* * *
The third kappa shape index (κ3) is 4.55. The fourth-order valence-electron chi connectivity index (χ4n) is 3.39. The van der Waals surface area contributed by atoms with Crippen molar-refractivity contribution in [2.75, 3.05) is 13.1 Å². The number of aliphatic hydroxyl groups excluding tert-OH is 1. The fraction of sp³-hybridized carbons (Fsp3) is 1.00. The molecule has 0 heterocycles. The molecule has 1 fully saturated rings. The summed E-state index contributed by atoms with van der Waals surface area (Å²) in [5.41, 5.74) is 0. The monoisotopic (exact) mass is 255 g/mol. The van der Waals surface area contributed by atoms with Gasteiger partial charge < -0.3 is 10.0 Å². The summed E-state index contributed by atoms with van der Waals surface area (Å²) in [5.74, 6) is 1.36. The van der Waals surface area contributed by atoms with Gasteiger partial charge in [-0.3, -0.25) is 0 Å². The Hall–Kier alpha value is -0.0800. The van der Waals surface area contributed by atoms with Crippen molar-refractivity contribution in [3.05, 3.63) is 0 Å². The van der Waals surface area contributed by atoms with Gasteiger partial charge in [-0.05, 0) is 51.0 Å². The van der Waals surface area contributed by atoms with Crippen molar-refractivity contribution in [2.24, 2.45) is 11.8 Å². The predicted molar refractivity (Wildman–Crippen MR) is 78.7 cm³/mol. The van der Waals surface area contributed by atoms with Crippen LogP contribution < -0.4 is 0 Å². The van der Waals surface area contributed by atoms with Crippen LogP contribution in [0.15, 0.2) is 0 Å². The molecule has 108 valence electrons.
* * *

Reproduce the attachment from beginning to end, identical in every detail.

The third kappa shape index (κ3) is 4.55. The fourth-order valence-electron chi connectivity index (χ4n) is 3.39. The van der Waals surface area contributed by atoms with Crippen molar-refractivity contribution in [2.75, 3.05) is 13.1 Å². The number of aliphatic hydroxyl groups excluding tert-OH is 1. The fraction of sp³-hybridized carbons (Fsp3) is 1.00. The molecule has 0 heterocycles. The molecule has 1 fully saturated rings. The summed E-state index contributed by atoms with van der Waals surface area (Å²) in [5.41, 5.74) is 0. The monoisotopic (exact) mass is 255 g/mol. The van der Waals surface area contributed by atoms with Gasteiger partial charge < -0.3 is 10.0 Å². The summed E-state index contributed by atoms with van der Waals surface area (Å²) in [5.74, 6) is 1.36. The van der Waals surface area contributed by atoms with Gasteiger partial charge in [-0.3, -0.25) is 0 Å². The Hall–Kier alpha value is -0.0800. The van der Waals surface area contributed by atoms with Crippen molar-refractivity contribution in [3.05, 3.63) is 0 Å². The van der Waals surface area contributed by atoms with Gasteiger partial charge in [-0.05, 0) is 51.0 Å². The van der Waals surface area contributed by atoms with Crippen molar-refractivity contribution in [2.24, 2.45) is 11.8 Å². The predicted molar refractivity (Wildman–Crippen MR) is 78.7 cm³/mol. The van der Waals surface area contributed by atoms with Crippen LogP contribution < -0.4 is 0 Å². The van der Waals surface area contributed by atoms with Crippen LogP contribution in [0.15, 0.2) is 0 Å². The molecule has 108 valence electrons.